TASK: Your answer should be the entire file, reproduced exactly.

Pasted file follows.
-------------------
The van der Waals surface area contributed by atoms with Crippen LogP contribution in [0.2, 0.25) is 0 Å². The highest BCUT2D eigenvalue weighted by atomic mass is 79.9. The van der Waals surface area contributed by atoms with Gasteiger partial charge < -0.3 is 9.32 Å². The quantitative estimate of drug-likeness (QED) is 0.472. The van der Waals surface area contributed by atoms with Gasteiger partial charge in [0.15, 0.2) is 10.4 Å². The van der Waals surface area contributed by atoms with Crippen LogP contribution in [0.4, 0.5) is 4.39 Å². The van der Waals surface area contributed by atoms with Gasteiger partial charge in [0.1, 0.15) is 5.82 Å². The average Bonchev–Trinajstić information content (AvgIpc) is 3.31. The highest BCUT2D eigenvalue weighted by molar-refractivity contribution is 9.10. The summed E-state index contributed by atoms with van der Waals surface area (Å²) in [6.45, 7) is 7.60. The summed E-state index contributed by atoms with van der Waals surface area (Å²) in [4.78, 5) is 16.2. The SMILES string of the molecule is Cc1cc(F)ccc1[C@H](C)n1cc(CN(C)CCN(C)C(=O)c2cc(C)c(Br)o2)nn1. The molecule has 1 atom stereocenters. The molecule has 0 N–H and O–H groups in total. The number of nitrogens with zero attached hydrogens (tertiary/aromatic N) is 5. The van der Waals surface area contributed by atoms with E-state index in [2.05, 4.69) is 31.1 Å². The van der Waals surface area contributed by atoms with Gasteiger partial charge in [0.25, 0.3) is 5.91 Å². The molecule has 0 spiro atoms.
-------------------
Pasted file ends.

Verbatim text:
The van der Waals surface area contributed by atoms with Crippen LogP contribution in [0.2, 0.25) is 0 Å². The highest BCUT2D eigenvalue weighted by atomic mass is 79.9. The van der Waals surface area contributed by atoms with Gasteiger partial charge < -0.3 is 9.32 Å². The quantitative estimate of drug-likeness (QED) is 0.472. The van der Waals surface area contributed by atoms with Gasteiger partial charge in [0.15, 0.2) is 10.4 Å². The van der Waals surface area contributed by atoms with Crippen LogP contribution in [0.4, 0.5) is 4.39 Å². The van der Waals surface area contributed by atoms with Gasteiger partial charge in [0.1, 0.15) is 5.82 Å². The average Bonchev–Trinajstić information content (AvgIpc) is 3.31. The highest BCUT2D eigenvalue weighted by molar-refractivity contribution is 9.10. The summed E-state index contributed by atoms with van der Waals surface area (Å²) in [6.45, 7) is 7.60. The summed E-state index contributed by atoms with van der Waals surface area (Å²) in [4.78, 5) is 16.2. The SMILES string of the molecule is Cc1cc(F)ccc1[C@H](C)n1cc(CN(C)CCN(C)C(=O)c2cc(C)c(Br)o2)nn1. The molecule has 1 atom stereocenters. The molecule has 0 N–H and O–H groups in total. The number of nitrogens with zero attached hydrogens (tertiary/aromatic N) is 5. The van der Waals surface area contributed by atoms with E-state index in [2.05, 4.69) is 31.1 Å². The van der Waals surface area contributed by atoms with Gasteiger partial charge in [0.25, 0.3) is 5.91 Å². The molecule has 0 spiro atoms.